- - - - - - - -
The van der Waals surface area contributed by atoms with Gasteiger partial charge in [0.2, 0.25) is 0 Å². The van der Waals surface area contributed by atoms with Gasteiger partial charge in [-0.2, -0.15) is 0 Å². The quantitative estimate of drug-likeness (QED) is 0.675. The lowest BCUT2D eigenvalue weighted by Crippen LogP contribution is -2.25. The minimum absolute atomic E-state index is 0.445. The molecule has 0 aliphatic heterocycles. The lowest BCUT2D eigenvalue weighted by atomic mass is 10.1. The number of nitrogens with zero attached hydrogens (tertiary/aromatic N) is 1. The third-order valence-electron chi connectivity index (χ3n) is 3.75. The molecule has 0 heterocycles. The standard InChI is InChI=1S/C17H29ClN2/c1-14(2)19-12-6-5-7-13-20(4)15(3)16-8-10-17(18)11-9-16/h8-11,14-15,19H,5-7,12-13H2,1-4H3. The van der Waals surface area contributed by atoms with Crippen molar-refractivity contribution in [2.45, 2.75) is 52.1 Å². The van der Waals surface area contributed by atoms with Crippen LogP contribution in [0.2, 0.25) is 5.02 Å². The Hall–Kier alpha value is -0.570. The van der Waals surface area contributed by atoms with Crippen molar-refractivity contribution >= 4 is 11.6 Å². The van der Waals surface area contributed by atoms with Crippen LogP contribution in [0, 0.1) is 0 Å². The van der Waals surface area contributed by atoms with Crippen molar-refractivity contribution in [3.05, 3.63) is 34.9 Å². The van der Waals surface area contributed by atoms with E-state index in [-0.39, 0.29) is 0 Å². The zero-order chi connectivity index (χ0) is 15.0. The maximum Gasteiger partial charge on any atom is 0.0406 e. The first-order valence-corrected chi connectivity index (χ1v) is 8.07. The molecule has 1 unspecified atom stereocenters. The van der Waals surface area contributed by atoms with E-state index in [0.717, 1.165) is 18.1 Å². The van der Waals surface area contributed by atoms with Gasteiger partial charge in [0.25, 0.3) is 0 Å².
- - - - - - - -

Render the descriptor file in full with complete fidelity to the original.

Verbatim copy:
The van der Waals surface area contributed by atoms with Gasteiger partial charge in [0.2, 0.25) is 0 Å². The van der Waals surface area contributed by atoms with Gasteiger partial charge in [-0.2, -0.15) is 0 Å². The quantitative estimate of drug-likeness (QED) is 0.675. The lowest BCUT2D eigenvalue weighted by Crippen LogP contribution is -2.25. The minimum absolute atomic E-state index is 0.445. The molecule has 0 aliphatic heterocycles. The lowest BCUT2D eigenvalue weighted by atomic mass is 10.1. The number of nitrogens with zero attached hydrogens (tertiary/aromatic N) is 1. The third-order valence-electron chi connectivity index (χ3n) is 3.75. The molecule has 0 heterocycles. The standard InChI is InChI=1S/C17H29ClN2/c1-14(2)19-12-6-5-7-13-20(4)15(3)16-8-10-17(18)11-9-16/h8-11,14-15,19H,5-7,12-13H2,1-4H3. The van der Waals surface area contributed by atoms with Crippen molar-refractivity contribution in [2.45, 2.75) is 52.1 Å². The van der Waals surface area contributed by atoms with Crippen LogP contribution in [0.2, 0.25) is 5.02 Å². The Hall–Kier alpha value is -0.570. The van der Waals surface area contributed by atoms with Crippen molar-refractivity contribution >= 4 is 11.6 Å². The van der Waals surface area contributed by atoms with Crippen LogP contribution in [0, 0.1) is 0 Å². The van der Waals surface area contributed by atoms with Crippen molar-refractivity contribution in [3.05, 3.63) is 34.9 Å². The van der Waals surface area contributed by atoms with E-state index in [-0.39, 0.29) is 0 Å². The zero-order chi connectivity index (χ0) is 15.0. The maximum Gasteiger partial charge on any atom is 0.0406 e. The first-order valence-corrected chi connectivity index (χ1v) is 8.07. The molecule has 1 unspecified atom stereocenters. The van der Waals surface area contributed by atoms with E-state index in [0.717, 1.165) is 18.1 Å². The van der Waals surface area contributed by atoms with Gasteiger partial charge in [0.25, 0.3) is 0 Å².